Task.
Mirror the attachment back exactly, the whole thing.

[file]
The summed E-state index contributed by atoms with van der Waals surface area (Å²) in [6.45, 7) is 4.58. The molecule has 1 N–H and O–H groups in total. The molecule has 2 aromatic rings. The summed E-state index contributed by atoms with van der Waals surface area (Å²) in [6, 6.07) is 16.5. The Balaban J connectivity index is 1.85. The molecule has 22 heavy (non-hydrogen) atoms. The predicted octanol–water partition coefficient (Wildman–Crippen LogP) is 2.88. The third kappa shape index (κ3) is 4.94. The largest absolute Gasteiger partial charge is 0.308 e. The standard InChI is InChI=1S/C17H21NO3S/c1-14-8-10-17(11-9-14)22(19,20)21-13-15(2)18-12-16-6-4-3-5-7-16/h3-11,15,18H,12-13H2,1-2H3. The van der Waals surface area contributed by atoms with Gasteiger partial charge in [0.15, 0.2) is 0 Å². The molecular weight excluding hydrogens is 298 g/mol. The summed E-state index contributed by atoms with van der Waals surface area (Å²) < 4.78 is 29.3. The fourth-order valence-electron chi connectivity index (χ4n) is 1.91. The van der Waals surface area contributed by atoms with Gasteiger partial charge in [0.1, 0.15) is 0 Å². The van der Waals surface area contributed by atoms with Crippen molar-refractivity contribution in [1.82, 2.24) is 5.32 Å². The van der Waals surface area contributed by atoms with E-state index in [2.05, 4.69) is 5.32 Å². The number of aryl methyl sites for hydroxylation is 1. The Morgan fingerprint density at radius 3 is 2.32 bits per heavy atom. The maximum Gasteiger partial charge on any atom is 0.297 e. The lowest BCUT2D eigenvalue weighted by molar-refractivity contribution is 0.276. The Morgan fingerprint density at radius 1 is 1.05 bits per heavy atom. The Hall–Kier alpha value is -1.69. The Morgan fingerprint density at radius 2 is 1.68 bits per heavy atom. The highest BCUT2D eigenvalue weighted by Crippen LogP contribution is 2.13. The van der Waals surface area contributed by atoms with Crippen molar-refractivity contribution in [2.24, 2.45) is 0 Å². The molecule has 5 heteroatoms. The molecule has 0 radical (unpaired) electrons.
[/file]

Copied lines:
The summed E-state index contributed by atoms with van der Waals surface area (Å²) in [6.45, 7) is 4.58. The molecule has 1 N–H and O–H groups in total. The molecule has 2 aromatic rings. The summed E-state index contributed by atoms with van der Waals surface area (Å²) in [6, 6.07) is 16.5. The Balaban J connectivity index is 1.85. The molecule has 22 heavy (non-hydrogen) atoms. The predicted octanol–water partition coefficient (Wildman–Crippen LogP) is 2.88. The third kappa shape index (κ3) is 4.94. The largest absolute Gasteiger partial charge is 0.308 e. The standard InChI is InChI=1S/C17H21NO3S/c1-14-8-10-17(11-9-14)22(19,20)21-13-15(2)18-12-16-6-4-3-5-7-16/h3-11,15,18H,12-13H2,1-2H3. The van der Waals surface area contributed by atoms with Gasteiger partial charge in [0.15, 0.2) is 0 Å². The molecular weight excluding hydrogens is 298 g/mol. The summed E-state index contributed by atoms with van der Waals surface area (Å²) < 4.78 is 29.3. The fourth-order valence-electron chi connectivity index (χ4n) is 1.91. The van der Waals surface area contributed by atoms with Gasteiger partial charge in [0.1, 0.15) is 0 Å². The van der Waals surface area contributed by atoms with Crippen molar-refractivity contribution in [1.82, 2.24) is 5.32 Å². The van der Waals surface area contributed by atoms with E-state index in [2.05, 4.69) is 5.32 Å². The number of aryl methyl sites for hydroxylation is 1. The Morgan fingerprint density at radius 3 is 2.32 bits per heavy atom. The maximum Gasteiger partial charge on any atom is 0.297 e. The lowest BCUT2D eigenvalue weighted by molar-refractivity contribution is 0.276. The Morgan fingerprint density at radius 1 is 1.05 bits per heavy atom. The Hall–Kier alpha value is -1.69. The Morgan fingerprint density at radius 2 is 1.68 bits per heavy atom. The highest BCUT2D eigenvalue weighted by Crippen LogP contribution is 2.13. The van der Waals surface area contributed by atoms with Crippen molar-refractivity contribution in [2.24, 2.45) is 0 Å². The molecule has 5 heteroatoms. The molecule has 0 radical (unpaired) electrons.